Leave nothing to chance

To help youngsters learn about sexual harassment, four girls from Satri Wat Absornsawan School have created a fun board game to teach students how to safely handle dangerous situations

Chonthicha Wirat, Suvaree Ngampunja, Tippawadee Inthanon and Ploykanok Thubthong. (Photos by Apichart Jinakul)

Ploykanok Thubthong, 17, was worried about walking past a house on her way home because an old man living there was a serial public masturbator who targeted schoolgirls. Meanwhile, Chonthicha Wirat, 17, stopped going to a mall after an uncomfortable experience of being stared at by a male stranger.

Even though Ploykanok and Chonthicha experienced sexual harassment which led them to feel anxious and insecure, they did not know much about the issue until they decided to participate in the competition "Games And Learning 2021", organised by Banpu Pcl and Thammasat University (TU). The competition invited 14 student teams to create board game prototypes that tackle 14 social issues.

Ploykanok and Chonthicha teamed up with their classmates Tippawadee Inthanon, 17, and Suvaree Ngampunja, 18, at Satri Wat Absornsawan School to create the board game Escape From Danger, or E.F.D., to tackle sexual harassment. Since Ploykanok and Chonthicha experienced sexual harassment on their way home, Escape From Danger portrays students' journeys after school.

Three to six male or female players can play together. Each player has to roll two dice and take turns to "walk" on the board. In the game, a player will encounter situations inspired by 30 real cases in which they have to figure out how to handle his/her and other players' situations by using one of six reaction cards -- ignore, escape, shout, report, trick or warn. A player also receives "items cards" which can help them solve a situation easily with a spray, a whistle, an electrical self-defence device, a bag, an umbrella and a mobile phone.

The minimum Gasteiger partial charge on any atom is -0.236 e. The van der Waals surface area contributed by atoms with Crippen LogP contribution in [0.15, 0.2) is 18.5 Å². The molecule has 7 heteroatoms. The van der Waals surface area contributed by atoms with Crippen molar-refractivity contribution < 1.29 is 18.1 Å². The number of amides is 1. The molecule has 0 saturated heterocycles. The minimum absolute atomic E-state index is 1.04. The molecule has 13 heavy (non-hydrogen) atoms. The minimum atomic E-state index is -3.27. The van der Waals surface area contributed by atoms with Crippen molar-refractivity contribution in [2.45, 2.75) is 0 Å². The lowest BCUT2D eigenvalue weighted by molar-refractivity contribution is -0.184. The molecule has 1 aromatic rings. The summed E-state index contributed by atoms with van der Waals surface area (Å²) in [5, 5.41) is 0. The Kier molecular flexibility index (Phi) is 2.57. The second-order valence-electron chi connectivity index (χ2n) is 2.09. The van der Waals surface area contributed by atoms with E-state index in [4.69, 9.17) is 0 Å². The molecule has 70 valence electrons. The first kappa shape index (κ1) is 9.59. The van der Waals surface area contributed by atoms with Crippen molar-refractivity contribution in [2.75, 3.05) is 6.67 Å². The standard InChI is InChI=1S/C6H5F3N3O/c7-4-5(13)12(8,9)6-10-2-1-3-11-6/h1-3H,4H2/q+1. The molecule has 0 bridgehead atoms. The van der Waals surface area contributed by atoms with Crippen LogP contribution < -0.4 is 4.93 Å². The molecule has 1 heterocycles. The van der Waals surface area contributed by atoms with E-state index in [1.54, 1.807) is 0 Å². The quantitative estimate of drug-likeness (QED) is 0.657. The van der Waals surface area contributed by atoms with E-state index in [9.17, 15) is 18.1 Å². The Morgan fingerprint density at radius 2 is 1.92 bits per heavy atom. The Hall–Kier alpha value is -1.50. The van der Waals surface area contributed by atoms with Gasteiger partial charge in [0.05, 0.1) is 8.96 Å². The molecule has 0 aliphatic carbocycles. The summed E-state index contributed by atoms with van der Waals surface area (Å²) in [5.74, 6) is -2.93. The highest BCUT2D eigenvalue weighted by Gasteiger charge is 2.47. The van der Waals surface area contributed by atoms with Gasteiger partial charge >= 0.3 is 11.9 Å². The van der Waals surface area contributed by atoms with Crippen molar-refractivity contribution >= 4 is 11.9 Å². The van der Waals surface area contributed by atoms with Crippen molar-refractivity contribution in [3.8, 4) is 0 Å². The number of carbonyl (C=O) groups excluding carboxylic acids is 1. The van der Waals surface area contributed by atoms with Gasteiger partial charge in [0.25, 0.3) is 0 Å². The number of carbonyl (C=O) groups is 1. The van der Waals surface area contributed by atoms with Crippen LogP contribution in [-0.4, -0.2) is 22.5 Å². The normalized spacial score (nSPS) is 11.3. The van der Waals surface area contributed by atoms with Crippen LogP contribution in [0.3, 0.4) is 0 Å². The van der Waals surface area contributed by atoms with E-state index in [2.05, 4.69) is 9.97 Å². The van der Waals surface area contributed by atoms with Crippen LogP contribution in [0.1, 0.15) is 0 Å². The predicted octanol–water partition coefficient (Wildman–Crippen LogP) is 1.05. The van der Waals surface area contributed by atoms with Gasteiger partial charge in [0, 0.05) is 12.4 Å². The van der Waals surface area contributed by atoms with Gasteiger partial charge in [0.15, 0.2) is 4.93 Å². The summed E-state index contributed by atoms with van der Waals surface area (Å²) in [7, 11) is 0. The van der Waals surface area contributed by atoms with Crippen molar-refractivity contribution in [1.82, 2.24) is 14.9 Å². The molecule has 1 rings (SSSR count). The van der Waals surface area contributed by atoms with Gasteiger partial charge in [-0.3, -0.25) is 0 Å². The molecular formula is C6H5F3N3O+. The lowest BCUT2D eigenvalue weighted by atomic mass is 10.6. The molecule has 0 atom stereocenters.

To create the game and base it on accurate information, the girls carried out extensive research. They visited the Women and Men Progressive Movement Foundation (WMP) and the Center for the Protection of Children's Rights Foundation (CPCR) to collect information about sexual harassment. They began by learning the definition of sexual harassment. Tippawadee said they learned that sexual harassment means any unwelcome verbal, non-verbal or physical sexual action.

Escape From Danger tackles sexual harassment issues. (Photo: Apichart Jinakul)

Patcharee Maisuk, chief of the Rights Protections Department at the Friend of Women Foundation (FOW) explained that sexual harassment is not limited to only physical advances.

"Sexual harassment is any unwelcome sexual behaviour and that includes verbal conduct such as sexual comments, jokes and innuendoes and non-verbal conduct such as lewd or suggestive gesturing and physical contact. Many minors are not aware that inappropriate sexual behaviour is sexual harassment because some aggressors do not make it obvious. They may use vulgar language or naturally touch or hold an adolescent," explained Patcharee.

According to a 2017 survey of about 1,600 public-transportation passengers by the Safe Cities for Women Network, one in three people said they experience sexual harassment. Women accounted for around 45% of respondents, followed by LGBTIs and lastly men.

The unwelcome conduct that victims experienced most was looking under skirts or staring at breasts (18.8%). Touching, leaning and cornering victims came in second (15.4%), followed by whistling (13.9%) and uninvited or unwanted flirting was fourth (13.1%).

At WMP, the girls also learned about statistics regarding sexual harassment and gathered more information.

"The WMP staff let us see files of sexual harassment cases and how each was dealt with. At CPCR, we learned that children need to learn about their body rights and how their private body parts are not allowed to be touched by others, except their parents," said Ploykanok.

A player has to react to sexual harassment with one of six reaction cards — ignore, escape, shout, report, trick or warn. (Photo: Suwitcha Chaiyong)

Patcharee said that children should learn about their body rights at a very early age.